By Ngor Arol Garang
July 13, 2011 (JUBA)-The World Bank (WB) office in South Sudan has announced it is committing $US75 million to support government and citizens of the new nation in the provision of basic services.
- Ian Bannon, World Bank Acting Director for Sudan, 11 July 2011, Juba, South Sudan (ST)
Addressing a press conference at the bank’s premises in Juba on Monday, Ian Bannon, acting country head for Sudan, said WB encourages the government of the new nation to adopt participatory policy and give more attention to agriculture and private sector. He said he does not expect the education system in South Sudan to be like that of Demark but that of South Africa and other developing countries is attainable in the coming years.
"This is a wonderful, historic moment for the people of south, and the world bank pledges to be a strong partner as we help to transform a day of independence into decade of development", said WB president, Robert B. Zoelick at the independence day celebrations on 9 July.
South Sudan has suffered from decades of civil war, and has some of the lowest human development indicators in the world. Over half of the population lives below poverty line. The 2009 national household survey indicated that 38% of the population walks more than 30 minutes one way to collect drinking water. 50% use wood or grass as the primary source of lighting. 96% use firewood or charcoal as their primary fuel for cooking. 15% of households own a phone, this increases to 59% in urban areas compared to 8% in rural areas.
"Taking into account the urgent needs confronting the new country, the World Bank is proud to be one of the institutional partners that have sought to provide early assistance through a $75 million transition trust fund to help provide health care, infrastructure, and employment to the people of south Sudan. The decision to provide early support to the republic of south Sudan is consistent with the World Bank’s determination to be more nimble and responsive in order to take advantage of every window of opportunity that opens in the fragile and conflict affected situations such as south Sudan," said Obiageli Ezekwesilli, WB vice president for Africa.
The bank official said speedy attention to the most urgent needs was one of the main recommendations of the World Bank’s 2011 development report on conflict, security and development. While attaining nationhood changes south Sudan’s political framework and governance arrangements, south Sudanese still face enormous development challenges particularly those of inclusion.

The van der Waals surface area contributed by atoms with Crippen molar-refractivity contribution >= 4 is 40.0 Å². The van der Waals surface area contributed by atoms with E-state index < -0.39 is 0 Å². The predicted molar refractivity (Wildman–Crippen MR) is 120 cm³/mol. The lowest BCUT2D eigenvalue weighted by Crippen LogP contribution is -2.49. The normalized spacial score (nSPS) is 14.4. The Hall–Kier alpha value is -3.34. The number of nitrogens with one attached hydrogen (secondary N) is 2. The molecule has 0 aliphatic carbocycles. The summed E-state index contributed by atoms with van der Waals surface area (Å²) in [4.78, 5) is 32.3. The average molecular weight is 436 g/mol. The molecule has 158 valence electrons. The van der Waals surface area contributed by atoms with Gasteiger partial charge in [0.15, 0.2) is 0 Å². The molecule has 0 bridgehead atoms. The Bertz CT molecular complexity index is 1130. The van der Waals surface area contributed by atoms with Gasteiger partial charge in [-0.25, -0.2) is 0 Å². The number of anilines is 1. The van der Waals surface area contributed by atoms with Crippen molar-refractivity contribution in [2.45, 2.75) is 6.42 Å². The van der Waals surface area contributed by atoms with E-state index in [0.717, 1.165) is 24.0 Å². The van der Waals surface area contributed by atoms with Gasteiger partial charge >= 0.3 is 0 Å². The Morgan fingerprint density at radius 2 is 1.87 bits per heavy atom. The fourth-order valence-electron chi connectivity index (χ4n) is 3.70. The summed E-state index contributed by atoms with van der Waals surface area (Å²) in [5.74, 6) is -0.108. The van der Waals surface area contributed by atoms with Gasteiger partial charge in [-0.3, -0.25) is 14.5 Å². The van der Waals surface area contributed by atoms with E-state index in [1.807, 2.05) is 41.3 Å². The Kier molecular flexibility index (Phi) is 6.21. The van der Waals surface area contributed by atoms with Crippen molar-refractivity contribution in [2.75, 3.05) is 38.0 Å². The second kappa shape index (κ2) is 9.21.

"The bank’s priority remains helping South Sudan to provide comprehensive and inclusive development for its people. Ensuring inclusive governance, providing jobs and livelihood for its people and building well enough institutions that can provide basic services, these are the building blocks of a new nation that the government must strive to towards," said Ezekwesilli.
The statement explains that the South Sudan transitional trust fund will be used to rapidly increase the coverage of child immunisation, provision of vitamin A, de-worming, and selected services for rural mothers and children. It will also increase rural livelihoods opportunities and improve rural access by supporting a project to provide feeder roads in areas with high agricultural potential.
In addition the trust fund will help create jobs through grants to 200 entrepreneurs, increasing outreach to women entrepreneurs, and building up a micro-finance client base of 30,000 individuals.
The WB and International Monetary Fund have been subject to criticism because it relinquishes economic autonomy from the state borrowing money. Their loan is subject to the “Washington Consensus” - conditionalities of trade liberalisation and so on. They also focus upon empowerment of the private sector, in some cases to the detriment of the public sector. There policies are often seen as developed world-centric.
As the global financial crisis continues with riots in Greece and plummeting Italian government bonds, it is not a good time to be in debt. However, South Sudan needs a cash injection to bring its infrastructure up to speed and for it to fulfil its economic potential.